When you have a particular element or feature in your property that stands out – whether it’s an architectural or structural detail such as stained windows, old oak beams, and more – you would want to make sure that this feature or element is in the best condition. Take the case of oak beams, for instance – a lot of older, historic properties boast oak beams, and these beams can certainly lend a lot of character and splendour to your abode. But if your oak beams need a bit of a facelift or you want to treat the beams due to insect infestation or mould buildup, here’s what you should know about the proper restoration for older oak beams.
Keep the proper stripping process in mind
If you want to bring back your oak beams’ authentic, rustic look and appeal, you can strip them and remove any old finish or paint. When you remove old finish or paint, you can already have a blank canvas on which to work. You can use a paint remover or stripper to make the job easier, but it’s best to test an area or portion of the beam first to see if it is suitable. If you need a stronger material for stripping, you can use a peel-away varnish remover, but remember to do a test so you can establish variables like the thickness of the application and how much time you need to do the job. Once you are done, sand the beams to prepare them for refinishing.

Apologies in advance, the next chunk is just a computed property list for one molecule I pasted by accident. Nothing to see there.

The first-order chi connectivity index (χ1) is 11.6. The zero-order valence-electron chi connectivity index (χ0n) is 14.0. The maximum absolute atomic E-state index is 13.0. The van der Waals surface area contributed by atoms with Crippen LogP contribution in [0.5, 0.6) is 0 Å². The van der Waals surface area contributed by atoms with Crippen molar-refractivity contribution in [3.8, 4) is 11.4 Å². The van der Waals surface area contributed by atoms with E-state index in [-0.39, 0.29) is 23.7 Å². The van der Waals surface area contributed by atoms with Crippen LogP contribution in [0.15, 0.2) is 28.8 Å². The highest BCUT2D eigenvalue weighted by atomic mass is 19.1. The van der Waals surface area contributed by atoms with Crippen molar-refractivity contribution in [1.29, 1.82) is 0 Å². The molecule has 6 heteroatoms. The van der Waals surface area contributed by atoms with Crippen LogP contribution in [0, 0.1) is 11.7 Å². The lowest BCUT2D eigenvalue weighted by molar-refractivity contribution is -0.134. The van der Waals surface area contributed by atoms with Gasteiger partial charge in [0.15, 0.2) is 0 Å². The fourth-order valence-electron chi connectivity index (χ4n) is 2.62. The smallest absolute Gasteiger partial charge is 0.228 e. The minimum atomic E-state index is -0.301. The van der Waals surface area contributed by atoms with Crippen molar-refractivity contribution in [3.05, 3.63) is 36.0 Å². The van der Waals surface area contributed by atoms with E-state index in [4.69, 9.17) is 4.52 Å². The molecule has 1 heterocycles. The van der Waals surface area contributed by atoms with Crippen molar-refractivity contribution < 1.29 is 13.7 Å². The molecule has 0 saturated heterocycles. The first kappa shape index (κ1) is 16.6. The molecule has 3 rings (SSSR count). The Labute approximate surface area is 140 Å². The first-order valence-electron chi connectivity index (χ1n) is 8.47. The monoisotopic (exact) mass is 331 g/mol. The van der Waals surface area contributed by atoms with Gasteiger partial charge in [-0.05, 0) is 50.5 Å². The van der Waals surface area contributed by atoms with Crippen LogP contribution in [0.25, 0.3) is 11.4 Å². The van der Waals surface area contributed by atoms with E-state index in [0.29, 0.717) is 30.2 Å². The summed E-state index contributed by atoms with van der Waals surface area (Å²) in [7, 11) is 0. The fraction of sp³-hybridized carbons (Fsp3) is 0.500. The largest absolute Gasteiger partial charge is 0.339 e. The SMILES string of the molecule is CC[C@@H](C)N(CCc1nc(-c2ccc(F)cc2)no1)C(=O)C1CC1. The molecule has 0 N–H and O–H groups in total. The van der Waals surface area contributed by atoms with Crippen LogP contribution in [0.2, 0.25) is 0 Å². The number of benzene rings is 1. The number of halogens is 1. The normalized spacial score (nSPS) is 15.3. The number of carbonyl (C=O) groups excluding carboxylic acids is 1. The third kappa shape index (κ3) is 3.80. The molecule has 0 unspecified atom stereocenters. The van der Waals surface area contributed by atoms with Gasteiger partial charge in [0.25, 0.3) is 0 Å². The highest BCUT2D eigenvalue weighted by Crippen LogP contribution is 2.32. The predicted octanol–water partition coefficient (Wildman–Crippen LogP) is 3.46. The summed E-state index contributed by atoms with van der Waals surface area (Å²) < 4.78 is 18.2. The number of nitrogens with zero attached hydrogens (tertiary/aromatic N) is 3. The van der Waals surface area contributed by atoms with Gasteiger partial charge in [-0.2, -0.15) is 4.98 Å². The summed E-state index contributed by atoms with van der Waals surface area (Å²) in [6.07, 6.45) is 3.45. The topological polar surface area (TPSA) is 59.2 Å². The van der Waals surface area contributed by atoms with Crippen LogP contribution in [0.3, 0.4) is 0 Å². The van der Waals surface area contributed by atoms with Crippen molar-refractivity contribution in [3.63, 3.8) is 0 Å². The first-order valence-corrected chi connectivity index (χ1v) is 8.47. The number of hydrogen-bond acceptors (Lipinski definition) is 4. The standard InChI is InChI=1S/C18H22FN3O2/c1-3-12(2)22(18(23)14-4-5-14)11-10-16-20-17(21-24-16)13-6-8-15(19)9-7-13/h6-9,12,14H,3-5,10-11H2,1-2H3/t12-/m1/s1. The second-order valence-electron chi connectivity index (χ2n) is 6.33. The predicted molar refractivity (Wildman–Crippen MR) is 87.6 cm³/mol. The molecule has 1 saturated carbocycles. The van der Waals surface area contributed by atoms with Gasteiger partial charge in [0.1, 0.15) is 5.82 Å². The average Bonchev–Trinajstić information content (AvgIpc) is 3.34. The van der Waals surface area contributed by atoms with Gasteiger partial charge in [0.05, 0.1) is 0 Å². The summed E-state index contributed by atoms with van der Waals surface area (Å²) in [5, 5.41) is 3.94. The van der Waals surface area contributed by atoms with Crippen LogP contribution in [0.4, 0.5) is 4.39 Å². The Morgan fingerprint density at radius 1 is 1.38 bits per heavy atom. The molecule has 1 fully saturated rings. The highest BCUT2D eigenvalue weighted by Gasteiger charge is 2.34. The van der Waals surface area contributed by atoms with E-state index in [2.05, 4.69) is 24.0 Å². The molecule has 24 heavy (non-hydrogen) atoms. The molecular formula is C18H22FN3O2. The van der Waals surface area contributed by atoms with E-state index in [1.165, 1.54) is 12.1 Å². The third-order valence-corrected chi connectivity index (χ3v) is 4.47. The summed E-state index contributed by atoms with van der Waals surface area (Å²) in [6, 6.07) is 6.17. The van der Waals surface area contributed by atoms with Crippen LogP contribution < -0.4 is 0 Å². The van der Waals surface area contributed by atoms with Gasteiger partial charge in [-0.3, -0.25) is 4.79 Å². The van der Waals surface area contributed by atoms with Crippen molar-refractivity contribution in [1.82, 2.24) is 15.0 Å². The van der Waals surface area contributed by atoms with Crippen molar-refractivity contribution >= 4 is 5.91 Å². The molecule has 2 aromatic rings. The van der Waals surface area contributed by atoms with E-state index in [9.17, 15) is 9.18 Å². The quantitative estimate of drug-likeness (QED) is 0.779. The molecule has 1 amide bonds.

Remember the proper finishing
If your goal is to give your beams a rugged and striking appearance against a coloured wall backdrop or patterned walls, you can use a product with a little bit of colour. Beam restoration experts will tell you that a wood stain is a good option, and it’s best to opt for a water-based wood stain. If you want, you can also use wood dye, and this can give your beams a more even colouring whilst still showcasing the grain’s beauty. Once you apply these products, make sure to seal them appropriately using wood oil or wood varnish. If you want a more subtle colouring, you can apply wood wax onto your chosen top coat.
Whilst finishes are excellent at giving the beams a bit of colour, you can also choose a clear finish if you want to emphasise the beam’s natural colouring instead. A clear oil should do the trick, especially if you go for hard wax oil that seals and protects the wood but also shows off the wood grain. You can use linseed oil for a more traditional appeal or Danish oil as well.
More on wax and oil finishes
Speaking of oil, you can also use of oil tints that seal and protect as well as enhance the beam’s colouring since these tints come in a selection of hues and tones. If you want something more rustic, you can choose coloured waxes to make the wood grain and woodwork easily distinguishable.
If you are not too sure about the kind of restoration you need to do for your oak beams, you can consult experts who can make recommendations based on your goal and objectives and the state and condition of your oak beams.